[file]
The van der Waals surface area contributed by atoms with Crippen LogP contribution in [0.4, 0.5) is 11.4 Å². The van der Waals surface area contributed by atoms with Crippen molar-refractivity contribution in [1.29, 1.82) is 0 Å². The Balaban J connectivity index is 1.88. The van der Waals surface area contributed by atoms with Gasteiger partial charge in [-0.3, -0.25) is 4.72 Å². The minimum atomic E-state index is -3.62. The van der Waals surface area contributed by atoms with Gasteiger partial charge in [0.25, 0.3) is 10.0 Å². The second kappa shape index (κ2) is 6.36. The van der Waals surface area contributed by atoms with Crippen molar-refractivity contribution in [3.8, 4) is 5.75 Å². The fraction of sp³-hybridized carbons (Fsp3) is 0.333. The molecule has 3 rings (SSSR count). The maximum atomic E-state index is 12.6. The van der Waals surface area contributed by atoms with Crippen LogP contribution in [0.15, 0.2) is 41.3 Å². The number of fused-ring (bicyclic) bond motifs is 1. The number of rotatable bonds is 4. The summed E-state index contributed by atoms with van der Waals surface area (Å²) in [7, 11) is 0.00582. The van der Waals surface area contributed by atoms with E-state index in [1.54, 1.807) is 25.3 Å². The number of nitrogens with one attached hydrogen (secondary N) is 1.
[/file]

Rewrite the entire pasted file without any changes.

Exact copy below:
The van der Waals surface area contributed by atoms with Crippen LogP contribution in [0.4, 0.5) is 11.4 Å². The van der Waals surface area contributed by atoms with Crippen molar-refractivity contribution in [1.29, 1.82) is 0 Å². The Balaban J connectivity index is 1.88. The van der Waals surface area contributed by atoms with Gasteiger partial charge in [-0.3, -0.25) is 4.72 Å². The minimum atomic E-state index is -3.62. The van der Waals surface area contributed by atoms with Gasteiger partial charge in [0.25, 0.3) is 10.0 Å². The second kappa shape index (κ2) is 6.36. The van der Waals surface area contributed by atoms with Crippen molar-refractivity contribution in [3.8, 4) is 5.75 Å². The fraction of sp³-hybridized carbons (Fsp3) is 0.333. The molecule has 3 rings (SSSR count). The maximum atomic E-state index is 12.6. The van der Waals surface area contributed by atoms with Crippen LogP contribution in [0.15, 0.2) is 41.3 Å². The number of fused-ring (bicyclic) bond motifs is 1. The number of rotatable bonds is 4. The summed E-state index contributed by atoms with van der Waals surface area (Å²) in [7, 11) is 0.00582. The van der Waals surface area contributed by atoms with E-state index in [1.54, 1.807) is 25.3 Å². The number of nitrogens with one attached hydrogen (secondary N) is 1.